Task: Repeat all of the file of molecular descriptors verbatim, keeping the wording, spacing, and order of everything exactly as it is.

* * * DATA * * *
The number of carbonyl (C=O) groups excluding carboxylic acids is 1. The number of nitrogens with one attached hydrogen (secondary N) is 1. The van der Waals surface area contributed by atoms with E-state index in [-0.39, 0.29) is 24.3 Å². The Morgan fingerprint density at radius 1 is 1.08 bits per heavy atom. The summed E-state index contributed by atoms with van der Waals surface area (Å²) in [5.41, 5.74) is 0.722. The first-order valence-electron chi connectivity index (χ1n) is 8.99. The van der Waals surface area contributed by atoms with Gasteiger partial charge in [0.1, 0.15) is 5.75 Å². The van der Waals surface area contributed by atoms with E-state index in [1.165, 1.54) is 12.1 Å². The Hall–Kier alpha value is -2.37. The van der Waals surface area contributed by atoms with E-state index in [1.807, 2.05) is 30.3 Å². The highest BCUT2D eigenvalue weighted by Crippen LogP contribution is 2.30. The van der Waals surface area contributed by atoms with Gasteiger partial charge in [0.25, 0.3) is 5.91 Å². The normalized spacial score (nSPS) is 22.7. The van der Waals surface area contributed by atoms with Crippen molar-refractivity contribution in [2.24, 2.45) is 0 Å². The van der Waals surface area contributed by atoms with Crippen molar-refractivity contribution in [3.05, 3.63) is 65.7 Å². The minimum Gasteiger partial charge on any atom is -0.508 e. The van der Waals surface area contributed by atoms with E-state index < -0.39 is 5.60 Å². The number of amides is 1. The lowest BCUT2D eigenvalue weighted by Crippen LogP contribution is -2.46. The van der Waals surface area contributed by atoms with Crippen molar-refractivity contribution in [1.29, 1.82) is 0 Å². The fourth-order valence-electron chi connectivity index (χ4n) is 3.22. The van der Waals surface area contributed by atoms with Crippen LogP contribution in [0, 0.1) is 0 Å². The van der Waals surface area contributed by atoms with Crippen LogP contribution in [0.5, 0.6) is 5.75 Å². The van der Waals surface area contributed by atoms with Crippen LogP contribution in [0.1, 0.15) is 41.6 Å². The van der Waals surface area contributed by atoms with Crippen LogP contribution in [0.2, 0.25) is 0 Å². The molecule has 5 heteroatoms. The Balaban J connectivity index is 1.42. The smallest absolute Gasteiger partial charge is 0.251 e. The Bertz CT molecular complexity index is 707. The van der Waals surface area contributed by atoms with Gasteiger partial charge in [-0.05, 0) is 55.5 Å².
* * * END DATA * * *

The number of carbonyl (C=O) groups excluding carboxylic acids is 1. The number of nitrogens with one attached hydrogen (secondary N) is 1. The van der Waals surface area contributed by atoms with E-state index in [-0.39, 0.29) is 24.3 Å². The Morgan fingerprint density at radius 1 is 1.08 bits per heavy atom. The summed E-state index contributed by atoms with van der Waals surface area (Å²) in [5.41, 5.74) is 0.722. The first-order valence-electron chi connectivity index (χ1n) is 8.99. The van der Waals surface area contributed by atoms with Gasteiger partial charge in [0.1, 0.15) is 5.75 Å². The van der Waals surface area contributed by atoms with E-state index in [1.165, 1.54) is 12.1 Å². The Hall–Kier alpha value is -2.37. The van der Waals surface area contributed by atoms with E-state index in [1.807, 2.05) is 30.3 Å². The highest BCUT2D eigenvalue weighted by Crippen LogP contribution is 2.30. The van der Waals surface area contributed by atoms with Gasteiger partial charge in [0.25, 0.3) is 5.91 Å². The normalized spacial score (nSPS) is 22.7. The van der Waals surface area contributed by atoms with Crippen molar-refractivity contribution in [2.24, 2.45) is 0 Å². The van der Waals surface area contributed by atoms with Crippen molar-refractivity contribution in [3.05, 3.63) is 65.7 Å². The minimum Gasteiger partial charge on any atom is -0.508 e. The van der Waals surface area contributed by atoms with E-state index < -0.39 is 5.60 Å². The number of amides is 1. The lowest BCUT2D eigenvalue weighted by Crippen LogP contribution is -2.46. The van der Waals surface area contributed by atoms with Crippen molar-refractivity contribution in [1.29, 1.82) is 0 Å². The fourth-order valence-electron chi connectivity index (χ4n) is 3.22. The van der Waals surface area contributed by atoms with Crippen LogP contribution in [0, 0.1) is 0 Å². The van der Waals surface area contributed by atoms with Crippen LogP contribution in [0.5, 0.6) is 5.75 Å². The van der Waals surface area contributed by atoms with Crippen LogP contribution in [0.1, 0.15) is 41.6 Å². The van der Waals surface area contributed by atoms with Crippen LogP contribution in [0.2, 0.25) is 0 Å². The molecule has 5 heteroatoms. The Balaban J connectivity index is 1.42. The smallest absolute Gasteiger partial charge is 0.251 e. The Bertz CT molecular complexity index is 707. The van der Waals surface area contributed by atoms with Gasteiger partial charge in [-0.05, 0) is 55.5 Å².